Upcoming Energy Programs
Upcoming Energy Programs

By Joseph Phelan, Grants Development Consultant (State and Local Government)

The Infrastructure Investment and Jobs Act and Inflation Reduction Act include many opportunities for energy-related grant initiatives. In fact, it is overwhelming to consider the sheer volume of programs made available over the past couple of years and will continue to be created as more information is known. The U.S. Department of Energy (DOE) is the federal grantmaker tasked with administering a number of these research and development, demonstration, and deployment programs. The U.S. Department of Agriculture (USDA) is another popular grantmaker for energy-specific programs. These funds are available to nonprofits, all forms of government agencies, private businesses, and even individuals.

As for the near future, there are three specific programs worth diving a little deeper into, as they either have firm deadlines or are expected to open in the coming weeks. The first comes from the Inflation Reduction Act and more specifically through the USDA.


The Empowering Rural America (New ERA) program is intended to help rural electric cooperatives transition to clean, affordable, and reliable energy. Rural, as defined by USDA, means a service territory where at least 50 percent of its consumers are rural. As far as eligible purchases are concerned, this program will fund generation and transmission systems improvements, any renewable energy, zero-emission, and carbon capture storage systems. The USDA has emphasized that New ERA is designed to be flexible, by providing an example that cooperatives can seek funding for renewable and zero-emission systems that eliminate aging, obsolete, or expensive infrastructure, or they can change their purchased-power mixes to support cleaner portfolios, manage stranded assets, and transfer to clean energy.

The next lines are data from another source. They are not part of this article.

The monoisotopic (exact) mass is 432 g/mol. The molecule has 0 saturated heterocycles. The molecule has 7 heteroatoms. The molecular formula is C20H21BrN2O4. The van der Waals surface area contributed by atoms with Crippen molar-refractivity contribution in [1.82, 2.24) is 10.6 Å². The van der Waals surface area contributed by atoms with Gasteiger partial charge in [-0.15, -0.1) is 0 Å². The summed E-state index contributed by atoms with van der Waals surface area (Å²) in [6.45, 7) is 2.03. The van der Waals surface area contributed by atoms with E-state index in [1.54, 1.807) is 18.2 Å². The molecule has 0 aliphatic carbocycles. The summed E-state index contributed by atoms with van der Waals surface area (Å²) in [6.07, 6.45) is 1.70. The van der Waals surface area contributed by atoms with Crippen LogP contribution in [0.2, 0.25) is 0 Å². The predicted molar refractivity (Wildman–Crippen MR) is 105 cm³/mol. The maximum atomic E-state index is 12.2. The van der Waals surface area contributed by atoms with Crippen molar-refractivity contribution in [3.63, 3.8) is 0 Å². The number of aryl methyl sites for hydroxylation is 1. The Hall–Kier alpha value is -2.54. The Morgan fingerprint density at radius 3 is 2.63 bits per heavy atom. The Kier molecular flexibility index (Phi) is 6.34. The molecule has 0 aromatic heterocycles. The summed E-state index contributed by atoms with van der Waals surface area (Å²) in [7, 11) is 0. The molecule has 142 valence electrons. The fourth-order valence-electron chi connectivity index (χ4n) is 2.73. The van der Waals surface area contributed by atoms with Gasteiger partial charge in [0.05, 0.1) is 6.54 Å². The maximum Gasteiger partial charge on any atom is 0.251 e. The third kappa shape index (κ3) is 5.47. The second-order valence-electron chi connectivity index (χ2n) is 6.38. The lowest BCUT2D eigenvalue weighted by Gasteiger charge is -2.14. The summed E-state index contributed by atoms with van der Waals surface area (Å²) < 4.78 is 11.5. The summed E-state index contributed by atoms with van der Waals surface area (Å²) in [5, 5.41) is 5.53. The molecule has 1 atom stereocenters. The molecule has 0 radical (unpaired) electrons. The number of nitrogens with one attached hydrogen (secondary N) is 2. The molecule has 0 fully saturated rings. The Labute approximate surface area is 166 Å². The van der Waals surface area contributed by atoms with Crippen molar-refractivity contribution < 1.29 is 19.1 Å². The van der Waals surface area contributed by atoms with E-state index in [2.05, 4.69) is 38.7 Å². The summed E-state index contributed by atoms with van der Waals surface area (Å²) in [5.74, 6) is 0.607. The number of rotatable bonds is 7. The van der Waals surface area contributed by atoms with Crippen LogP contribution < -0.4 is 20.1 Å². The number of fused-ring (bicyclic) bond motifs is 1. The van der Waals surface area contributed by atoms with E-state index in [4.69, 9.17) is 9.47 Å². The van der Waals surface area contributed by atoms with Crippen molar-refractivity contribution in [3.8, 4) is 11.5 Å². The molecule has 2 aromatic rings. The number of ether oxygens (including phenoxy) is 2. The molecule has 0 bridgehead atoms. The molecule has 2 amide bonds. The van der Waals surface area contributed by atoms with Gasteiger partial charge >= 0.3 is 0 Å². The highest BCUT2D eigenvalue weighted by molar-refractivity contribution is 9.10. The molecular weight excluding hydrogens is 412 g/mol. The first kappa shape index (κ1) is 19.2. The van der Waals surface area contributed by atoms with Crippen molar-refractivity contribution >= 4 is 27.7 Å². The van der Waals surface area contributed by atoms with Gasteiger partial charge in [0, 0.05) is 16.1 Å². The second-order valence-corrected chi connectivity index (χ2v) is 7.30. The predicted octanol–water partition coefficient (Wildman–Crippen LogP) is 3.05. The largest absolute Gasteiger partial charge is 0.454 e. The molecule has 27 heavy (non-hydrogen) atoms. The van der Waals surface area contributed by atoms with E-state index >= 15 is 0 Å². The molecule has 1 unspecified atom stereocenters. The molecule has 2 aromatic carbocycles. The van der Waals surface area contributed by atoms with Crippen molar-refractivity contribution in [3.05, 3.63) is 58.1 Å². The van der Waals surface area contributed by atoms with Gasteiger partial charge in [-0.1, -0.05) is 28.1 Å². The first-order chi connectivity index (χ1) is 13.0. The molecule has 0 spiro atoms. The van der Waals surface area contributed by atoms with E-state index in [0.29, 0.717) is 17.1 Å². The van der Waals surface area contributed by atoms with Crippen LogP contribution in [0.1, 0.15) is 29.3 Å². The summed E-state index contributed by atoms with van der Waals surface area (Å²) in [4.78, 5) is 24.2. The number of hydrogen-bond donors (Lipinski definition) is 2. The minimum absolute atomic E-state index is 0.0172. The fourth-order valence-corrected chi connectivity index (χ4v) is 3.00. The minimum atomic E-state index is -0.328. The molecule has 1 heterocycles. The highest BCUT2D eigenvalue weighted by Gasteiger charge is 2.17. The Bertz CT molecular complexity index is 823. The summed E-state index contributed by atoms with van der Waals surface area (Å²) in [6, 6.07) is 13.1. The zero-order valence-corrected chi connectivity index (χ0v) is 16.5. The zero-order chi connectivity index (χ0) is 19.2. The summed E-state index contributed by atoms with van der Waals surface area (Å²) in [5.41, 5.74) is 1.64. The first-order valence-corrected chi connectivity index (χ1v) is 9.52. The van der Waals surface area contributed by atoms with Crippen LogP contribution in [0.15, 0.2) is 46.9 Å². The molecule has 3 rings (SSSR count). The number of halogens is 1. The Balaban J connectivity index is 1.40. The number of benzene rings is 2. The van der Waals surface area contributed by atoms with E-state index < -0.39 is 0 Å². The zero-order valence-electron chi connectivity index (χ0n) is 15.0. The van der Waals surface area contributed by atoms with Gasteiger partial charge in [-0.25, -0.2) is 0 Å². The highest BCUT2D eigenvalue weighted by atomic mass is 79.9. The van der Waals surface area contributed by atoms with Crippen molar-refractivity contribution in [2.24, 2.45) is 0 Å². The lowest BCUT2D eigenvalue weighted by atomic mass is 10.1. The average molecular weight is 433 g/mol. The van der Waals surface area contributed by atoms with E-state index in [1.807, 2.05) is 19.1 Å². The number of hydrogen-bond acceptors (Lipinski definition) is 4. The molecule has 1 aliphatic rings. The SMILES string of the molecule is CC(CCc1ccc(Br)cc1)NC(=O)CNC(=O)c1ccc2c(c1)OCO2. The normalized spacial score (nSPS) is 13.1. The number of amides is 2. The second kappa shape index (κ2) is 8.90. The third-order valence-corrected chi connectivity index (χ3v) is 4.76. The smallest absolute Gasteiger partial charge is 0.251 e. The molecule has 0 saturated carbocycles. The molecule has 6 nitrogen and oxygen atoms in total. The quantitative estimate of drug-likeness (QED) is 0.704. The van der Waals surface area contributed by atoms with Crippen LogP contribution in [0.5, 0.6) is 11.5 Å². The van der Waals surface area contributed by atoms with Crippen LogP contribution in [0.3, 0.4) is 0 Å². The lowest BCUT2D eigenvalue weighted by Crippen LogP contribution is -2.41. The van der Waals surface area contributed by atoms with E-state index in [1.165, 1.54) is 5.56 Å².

The USDA requires a letter of interest by August 31, 2023, before sending applications to the highest-ranking rural electric cooperatives.

The New ERA program will have three categories to make sure cooperatives only compete against similar-sized cooperatives.

  • Category 1: Total utility plant value equal to or more than $500 million
  • Category 2: Total utility plant value of more than $200 million and less than $500 million
  • Category 3: Total utility plant value equal to or less than $200 million

There will be two funding streams. Loans will be set either at the U.S. Treasury rate or a fixed rate as low as two percent, while grants will cover 25 percent of the total project costs. There is also an opportunity for a cooperative to take advantage of a combination of the two. In that scenario, applicants can propose to refinance debt related to a stranded asset if the applicant utilizes the refinancing savings to fund an eligible project.


The Rural and Municipal Utility Advances Cybersecurity Grant and Technical Assistance Program from the DOE is expected to open this summer. This program will provide grants and technical assistance to rural electric cooperatives, municipally owned electric utilities, small investor-owned utilities, and state-owned utilities to protect against, detect, respond to, and recover from cybersecurity threats. At the end of last year, the DOE released a request for information posting, allowing interested parties to provide detailed information as to what a notice of funding opportunity will look like. This program is still in wait-and-see mode, but it certainly will draw plenty of enthusiasm when it officially opens.


The final program is called the Energy Efficiency and Conservation Block Grant Program, which required a pre-award information sheet to be submitted by July 31, 2023. This program will essentially provide direct funding to states, units of local governments, and tribes to implement strategies to reduce fossil fuel emissions, reduce the total energy use of the eligible entity, improve overall energy efficiency in the transportation and building sectors, and build a clean energy economy with a heightened focus on disadvantaged communities by promoting equity and inclusion in workforce opportunities. Local and tribal governments will have until January 31, 2024, to take advantage of these funds, while states were required to submit their paperwork by July 31. To learn more about this program, including specific allocations to states, cities, counties, towns, and tribes, visit here: https://www.energy.gov/scep/eecbg-program-formula-grant-application-hub

These three funding options are just a sample of the opportunities out there for all kinds of potential applicants. The list continues to grow as more knowledge about deadlines and specific application instructions are announced on grants.gov or DOE and USDA websites, so be sure to monitor both on a regular basis.